When time travel is part of a sci-fi thriller or action-adventure film, we usually get caught up in how it all works and excitement of a journey that defies our current scientific capabilities. “Safety Not Guaranteed” takes the indie approach, exploring the more grounded aspects of time travel (as oxymoronic as it sounds), or in other words, how time travel even as just a theory can be a powerful notion.
The film uses an actual, non-fiction personal ad in which a man seeks to find someone to go back in time with as the launch point for this journey. Jeff (Jake Johnson), a staff writer at a Seattle magazine, pitches the idea of finding and talking to this guy as a story to the editor and she approves it. He takes two interns, Darius (Aubrey Plaza) and Arnau (Karan Soni), with him on the assignment, and their road trip proves to be life-changing.
Darius is the main character for all intents and purposes, though Derek Connolly’s script provides ample development for all three characters. Each has some kind of personal hurdle to clear and the trip provides them with that opportunity.
For Darius, her daring, nothing-to-lose attitude allows her to scope out and get close to Kenneth (Mark Duplass), the man who claims to be time traveling. She wins his trust, though she doesn’t do so in a manipulative way; she rather genuinely connects with him, not presenting herself in a completely false manner. Her past has in a sense rendered her emotionally hollow and she seeks something, anything different really, to fill it. Together, she and Kenneth go through his training regimen and prepare for their journey back in time.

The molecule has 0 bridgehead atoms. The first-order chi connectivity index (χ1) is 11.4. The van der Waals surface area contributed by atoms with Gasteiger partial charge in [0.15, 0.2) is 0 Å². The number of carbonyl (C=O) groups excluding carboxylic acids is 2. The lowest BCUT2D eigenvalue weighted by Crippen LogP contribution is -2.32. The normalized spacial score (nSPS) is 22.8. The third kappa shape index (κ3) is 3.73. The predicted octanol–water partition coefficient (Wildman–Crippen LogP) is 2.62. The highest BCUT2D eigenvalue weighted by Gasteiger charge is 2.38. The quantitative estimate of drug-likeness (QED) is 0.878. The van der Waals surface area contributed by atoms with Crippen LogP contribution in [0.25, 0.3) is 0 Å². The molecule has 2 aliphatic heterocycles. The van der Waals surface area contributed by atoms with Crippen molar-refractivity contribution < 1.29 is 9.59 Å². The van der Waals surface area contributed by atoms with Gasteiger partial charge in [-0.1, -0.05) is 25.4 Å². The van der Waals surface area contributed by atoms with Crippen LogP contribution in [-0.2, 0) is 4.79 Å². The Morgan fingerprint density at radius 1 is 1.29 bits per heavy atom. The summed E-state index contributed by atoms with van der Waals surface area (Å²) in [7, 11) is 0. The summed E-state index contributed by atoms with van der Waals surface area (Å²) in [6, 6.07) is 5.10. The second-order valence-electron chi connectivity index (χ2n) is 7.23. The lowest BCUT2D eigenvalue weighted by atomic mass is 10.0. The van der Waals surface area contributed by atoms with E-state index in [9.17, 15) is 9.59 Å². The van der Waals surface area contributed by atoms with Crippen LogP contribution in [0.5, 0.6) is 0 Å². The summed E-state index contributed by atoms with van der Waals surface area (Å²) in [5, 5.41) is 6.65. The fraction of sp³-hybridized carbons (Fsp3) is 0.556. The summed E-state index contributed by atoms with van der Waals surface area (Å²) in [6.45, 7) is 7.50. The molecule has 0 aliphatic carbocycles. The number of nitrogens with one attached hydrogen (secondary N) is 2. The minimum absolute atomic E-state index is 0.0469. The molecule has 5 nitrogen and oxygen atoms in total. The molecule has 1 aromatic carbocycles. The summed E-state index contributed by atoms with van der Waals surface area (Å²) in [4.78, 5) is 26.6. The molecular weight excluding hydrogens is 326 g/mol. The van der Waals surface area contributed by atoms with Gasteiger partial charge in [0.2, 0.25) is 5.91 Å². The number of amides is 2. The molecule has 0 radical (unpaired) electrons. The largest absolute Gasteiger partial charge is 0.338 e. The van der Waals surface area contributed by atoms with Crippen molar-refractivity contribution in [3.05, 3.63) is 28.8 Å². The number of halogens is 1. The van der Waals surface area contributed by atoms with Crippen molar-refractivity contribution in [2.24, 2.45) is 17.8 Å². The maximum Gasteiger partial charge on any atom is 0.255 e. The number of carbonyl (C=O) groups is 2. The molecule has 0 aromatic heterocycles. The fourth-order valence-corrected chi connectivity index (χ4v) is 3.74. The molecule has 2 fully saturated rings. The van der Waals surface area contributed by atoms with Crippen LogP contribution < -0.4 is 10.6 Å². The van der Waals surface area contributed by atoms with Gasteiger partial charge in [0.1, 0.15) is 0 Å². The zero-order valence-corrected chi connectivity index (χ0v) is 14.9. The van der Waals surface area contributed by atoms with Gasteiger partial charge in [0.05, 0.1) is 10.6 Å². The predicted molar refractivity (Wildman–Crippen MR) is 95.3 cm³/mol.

The overall comic tone of “Safety Not Guaranteed” is deadpan. It’s character-driven both in humor and story, with Duplass and Plaza practically epitomizing the general vibe of the script and the film. Director Colin Trevorrow must simply find ways to allow these quirky personalities to shine in the sincerest and most human way possible. In your average comedy, Darius is the cold bitch, Jeff the former player turned desperate single guy, Arnau the nerdy Indian virgin and Kenneth the wack-job, but these characters become so much more in this film. They are precious in all their flaws (and stereotypes) and we take a definite liking to them in spite of it.
Appropriately, their problems are all more or less riffs on things that involve time. Darius lost her mom at a young age, and when she tells Kenneth that’s her reason for going back in time, we know that she’s being rather truthful. Kenneth lost a girlfriend, so love motivates him. Love also motivates Jeff, who it turns out only pitched the story so he could find a girl he had an incredible fling with one summer but let get away. As for Arnau, he needs to start making the most of his life, to take risks and find his confidence. So the notion of time travel, the mere possibility of it, in fact, means something to each of them.
Keeping us engaged is the mystery of whether or not Kenneth can actually travel through time or is totally crazy. He breaks into all kinds of labs and research facilities to get the things he needs, as it turns out, and the answer comes down to the wire. Given the grounded nature of the story in all other capacities, you eventually come to realize that it probably doesn’t matter whether he can or can’t. Still, this helps command our attention.
Little ends up being groundbreaking about what “Safety Not Guaranteed” does as an independent comedy, but the way it blends this question of science fiction with incredibly honest affairs of the heart makes it a real charmer, as does the way the cast fits so effortlessly into the film’s style and mission.
Directed by Colin Trevorrow
Written by Derek Connolly
Starring: Aubrey Plaza, Mark Duplass, Jake Johnson, Karan Soni